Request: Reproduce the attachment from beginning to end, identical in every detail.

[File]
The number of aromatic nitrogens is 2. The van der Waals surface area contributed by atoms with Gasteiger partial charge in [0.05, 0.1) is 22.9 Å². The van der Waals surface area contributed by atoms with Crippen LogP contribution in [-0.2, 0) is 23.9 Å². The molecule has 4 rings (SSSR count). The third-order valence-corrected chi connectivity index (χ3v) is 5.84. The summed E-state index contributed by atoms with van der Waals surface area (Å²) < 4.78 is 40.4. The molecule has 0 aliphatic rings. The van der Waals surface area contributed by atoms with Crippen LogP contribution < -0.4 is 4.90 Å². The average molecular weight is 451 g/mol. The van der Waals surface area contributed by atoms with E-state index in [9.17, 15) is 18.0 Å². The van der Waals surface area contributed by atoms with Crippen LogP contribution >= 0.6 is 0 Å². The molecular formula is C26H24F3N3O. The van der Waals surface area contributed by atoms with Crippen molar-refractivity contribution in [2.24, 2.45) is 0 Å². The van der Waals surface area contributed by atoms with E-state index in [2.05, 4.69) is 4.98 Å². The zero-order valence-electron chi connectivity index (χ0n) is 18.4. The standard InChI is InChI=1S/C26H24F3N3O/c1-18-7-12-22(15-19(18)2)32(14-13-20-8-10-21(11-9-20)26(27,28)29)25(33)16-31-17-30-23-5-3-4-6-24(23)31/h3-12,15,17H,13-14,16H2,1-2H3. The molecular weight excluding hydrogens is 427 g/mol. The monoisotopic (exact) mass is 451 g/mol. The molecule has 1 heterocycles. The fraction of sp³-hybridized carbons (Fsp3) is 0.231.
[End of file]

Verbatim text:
The number of aromatic nitrogens is 2. The van der Waals surface area contributed by atoms with Gasteiger partial charge in [0.05, 0.1) is 22.9 Å². The van der Waals surface area contributed by atoms with Crippen LogP contribution in [-0.2, 0) is 23.9 Å². The molecule has 4 rings (SSSR count). The third-order valence-corrected chi connectivity index (χ3v) is 5.84. The summed E-state index contributed by atoms with van der Waals surface area (Å²) < 4.78 is 40.4. The molecule has 0 aliphatic rings. The van der Waals surface area contributed by atoms with Crippen LogP contribution < -0.4 is 4.90 Å². The average molecular weight is 451 g/mol. The van der Waals surface area contributed by atoms with E-state index in [9.17, 15) is 18.0 Å². The van der Waals surface area contributed by atoms with Crippen LogP contribution >= 0.6 is 0 Å². The molecular formula is C26H24F3N3O. The van der Waals surface area contributed by atoms with Crippen molar-refractivity contribution in [2.24, 2.45) is 0 Å². The van der Waals surface area contributed by atoms with E-state index in [2.05, 4.69) is 4.98 Å². The zero-order valence-electron chi connectivity index (χ0n) is 18.4. The standard InChI is InChI=1S/C26H24F3N3O/c1-18-7-12-22(15-19(18)2)32(14-13-20-8-10-21(11-9-20)26(27,28)29)25(33)16-31-17-30-23-5-3-4-6-24(23)31/h3-12,15,17H,13-14,16H2,1-2H3. The molecular weight excluding hydrogens is 427 g/mol. The monoisotopic (exact) mass is 451 g/mol. The molecule has 1 heterocycles. The fraction of sp³-hybridized carbons (Fsp3) is 0.231.